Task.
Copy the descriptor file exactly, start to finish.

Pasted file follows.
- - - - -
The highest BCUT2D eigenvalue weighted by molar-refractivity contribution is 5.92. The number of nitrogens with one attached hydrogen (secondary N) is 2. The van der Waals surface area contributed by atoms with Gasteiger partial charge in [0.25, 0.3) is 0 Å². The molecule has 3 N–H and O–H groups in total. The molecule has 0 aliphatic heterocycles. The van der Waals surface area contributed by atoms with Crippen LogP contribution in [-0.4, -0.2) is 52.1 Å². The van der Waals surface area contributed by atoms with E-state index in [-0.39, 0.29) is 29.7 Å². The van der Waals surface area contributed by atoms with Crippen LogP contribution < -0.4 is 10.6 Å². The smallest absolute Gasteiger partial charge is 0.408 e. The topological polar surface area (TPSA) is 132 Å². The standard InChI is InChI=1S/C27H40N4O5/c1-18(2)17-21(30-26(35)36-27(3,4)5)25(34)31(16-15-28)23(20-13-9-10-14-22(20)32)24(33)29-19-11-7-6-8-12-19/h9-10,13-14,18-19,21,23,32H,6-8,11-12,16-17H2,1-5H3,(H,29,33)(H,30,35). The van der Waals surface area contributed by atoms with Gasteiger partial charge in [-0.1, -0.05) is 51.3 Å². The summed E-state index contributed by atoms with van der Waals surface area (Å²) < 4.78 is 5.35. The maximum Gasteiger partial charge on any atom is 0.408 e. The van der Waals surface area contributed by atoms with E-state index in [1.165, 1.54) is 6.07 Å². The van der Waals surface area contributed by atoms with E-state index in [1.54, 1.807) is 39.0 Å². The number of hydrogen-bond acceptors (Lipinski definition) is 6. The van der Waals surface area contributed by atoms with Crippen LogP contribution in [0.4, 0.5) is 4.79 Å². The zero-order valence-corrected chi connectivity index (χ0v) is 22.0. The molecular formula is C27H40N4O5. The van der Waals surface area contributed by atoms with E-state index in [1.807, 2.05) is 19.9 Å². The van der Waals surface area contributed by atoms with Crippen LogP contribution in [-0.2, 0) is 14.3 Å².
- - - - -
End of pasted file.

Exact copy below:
The highest BCUT2D eigenvalue weighted by molar-refractivity contribution is 5.92. The number of nitrogens with one attached hydrogen (secondary N) is 2. The van der Waals surface area contributed by atoms with Gasteiger partial charge in [0.25, 0.3) is 0 Å². The molecule has 3 N–H and O–H groups in total. The molecule has 0 aliphatic heterocycles. The van der Waals surface area contributed by atoms with Crippen LogP contribution in [-0.4, -0.2) is 52.1 Å². The van der Waals surface area contributed by atoms with E-state index in [-0.39, 0.29) is 29.7 Å². The van der Waals surface area contributed by atoms with Crippen LogP contribution < -0.4 is 10.6 Å². The smallest absolute Gasteiger partial charge is 0.408 e. The topological polar surface area (TPSA) is 132 Å². The standard InChI is InChI=1S/C27H40N4O5/c1-18(2)17-21(30-26(35)36-27(3,4)5)25(34)31(16-15-28)23(20-13-9-10-14-22(20)32)24(33)29-19-11-7-6-8-12-19/h9-10,13-14,18-19,21,23,32H,6-8,11-12,16-17H2,1-5H3,(H,29,33)(H,30,35). The van der Waals surface area contributed by atoms with Gasteiger partial charge in [-0.1, -0.05) is 51.3 Å². The summed E-state index contributed by atoms with van der Waals surface area (Å²) < 4.78 is 5.35. The maximum Gasteiger partial charge on any atom is 0.408 e. The van der Waals surface area contributed by atoms with E-state index in [1.165, 1.54) is 6.07 Å². The van der Waals surface area contributed by atoms with E-state index in [1.54, 1.807) is 39.0 Å². The number of hydrogen-bond acceptors (Lipinski definition) is 6. The van der Waals surface area contributed by atoms with Crippen LogP contribution in [0.4, 0.5) is 4.79 Å². The zero-order valence-corrected chi connectivity index (χ0v) is 22.0. The molecular formula is C27H40N4O5. The van der Waals surface area contributed by atoms with E-state index in [1.807, 2.05) is 19.9 Å². The van der Waals surface area contributed by atoms with Crippen LogP contribution in [-0.2, 0) is 14.3 Å².